SPS Chapter Rises from the Grave
An interview with Jorge Palos-Chavez of the University of Texas at San Antonio
Why did you decide to found an SPS chapter at the University of Texas at San Antonio?
Originally it was just me and couple of friends. We were all physics majors who liked to get together and talk about physics. We didn't know where to find other people who were interested in the deeper stuff. Physics didn't seem to have a strong presence at our university. We want to create more of a community feeling in the department, so we decided to found a club where people could come and talk. A young postdoc who would talk to undergraduates a lot and was always there for the students was willing to be our patron. She has been serving as our faculty advisor for the last three years now.
When we decided to form the club, we had to register the organization on campus. That was when we discovered that the school used to have a Society of Physics Students chapter. We didn't know about it because it had gone into disarray years ago. The school still had the old constitution. We basically reworked that constitution and reinvigorated the SPS chapter into its current state.
What challenges did your chapter face in the early days?
The hardest thing was just getting started in the first place. For about a year and a half, the chapter didn't seem to grow. Trying to get physics students in one place was like herding cats. No one seemed to be interested.
Then we had an idea: Let's do demonstrations around campus, do cool things that people would really stop and think about while we taught them a little physics. We were only a small group, about 15 members, and we only had so many resources to work with, a little money the physics department handed us for certain activities or for food for the meetings.
One of the smartest things we did to get our image out on campus was to do fund-raisers. We started by making ice cream using liquid nitrogen. People got really excited about that, so we could get people interested in physics while making a little money. Soon we were known as the club that makes liquid nitrogen ice cream.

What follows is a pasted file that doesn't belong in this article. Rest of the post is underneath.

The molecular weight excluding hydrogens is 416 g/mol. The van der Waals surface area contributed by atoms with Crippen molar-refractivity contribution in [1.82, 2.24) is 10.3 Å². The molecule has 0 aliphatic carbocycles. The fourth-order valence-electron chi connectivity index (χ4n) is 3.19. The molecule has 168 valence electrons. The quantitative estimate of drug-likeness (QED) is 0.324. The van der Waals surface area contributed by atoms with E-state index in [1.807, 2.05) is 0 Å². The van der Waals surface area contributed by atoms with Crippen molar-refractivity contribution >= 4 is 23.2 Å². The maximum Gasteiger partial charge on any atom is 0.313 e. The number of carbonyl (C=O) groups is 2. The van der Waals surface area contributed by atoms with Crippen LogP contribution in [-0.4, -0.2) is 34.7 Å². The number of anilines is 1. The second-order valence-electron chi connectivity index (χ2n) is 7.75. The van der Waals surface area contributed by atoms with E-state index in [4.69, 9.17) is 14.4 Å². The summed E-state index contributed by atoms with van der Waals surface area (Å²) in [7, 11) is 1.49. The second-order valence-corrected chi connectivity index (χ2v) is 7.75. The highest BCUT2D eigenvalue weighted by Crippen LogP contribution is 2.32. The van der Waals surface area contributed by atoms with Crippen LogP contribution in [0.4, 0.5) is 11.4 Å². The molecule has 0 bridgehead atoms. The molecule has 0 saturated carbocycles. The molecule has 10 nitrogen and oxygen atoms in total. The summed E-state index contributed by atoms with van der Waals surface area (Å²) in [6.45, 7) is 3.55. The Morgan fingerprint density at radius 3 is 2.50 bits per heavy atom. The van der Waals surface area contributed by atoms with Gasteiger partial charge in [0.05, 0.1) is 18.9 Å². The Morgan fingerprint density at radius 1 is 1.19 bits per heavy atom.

How did the growth of the club lead to new opportunities?
One we got enough people, we started helping out with small events. We worked with a nanotechnology group on campus, leading high school students around and showing them demonstrations. Some of us volunteered to be judges at middle school science fairs. We were trying to get the community excited about science.
Last year we went to a public library and built a makeshift space shuttle. Kids could come in and sit down. There was an iPad with real footage of a rocket blasting off. We explained the physics going on and talked about stars and solar system stuff.
It wasn't until the point that we got 30 or more members that we could do things like that.
How did your chapter become connected to the national society?
We thought it would be cool to form an honor society. Then we found out that SPS already had one, called Sigma Pi Sigma. That was when we started learning more about the national society. We discovered that it provided access to journals and the opportunity to learn more about what else is going on in the nation: what conferences and what special events are happening, and what scholarships are offered for students.
One of our original core ideas was to try to provide students with funding to attend conferences. We have at least one member who has taken advantage of the SPS scholarships. Applying for more of the awards is definitely something we plan to do in the future.
What does the chapter look like today?
Now we have a pretty stable chapter. We're shifting our structure as a bunch of the seniors in leadership positions graduate, passing the club on to soon-to-be juniors who are very passionate about the chapter.
We've been trying to encourage undergraduate students to get involved in research on campus. Graduate students visit our meetings and talk about research. Close to one-third of our SPS chapter is now actively involved in undergraduate research.
Thanks to our chapter, the physics community at the university is better off now than it was a few years ago. Whenever the professors want to get a message out to the students, they come to one of our meetings. Between one-third and one-half of the 100 physics undergraduates at the university also come to each meeting. That's pretty remarkable. We have become the connection between the students and department. //
UTSA submitted a chapter report last year and won a 2012 Outstanding SPS Chapter award! To learn more about how to submit a chapter report visit www.spsnational.org/governance/chapters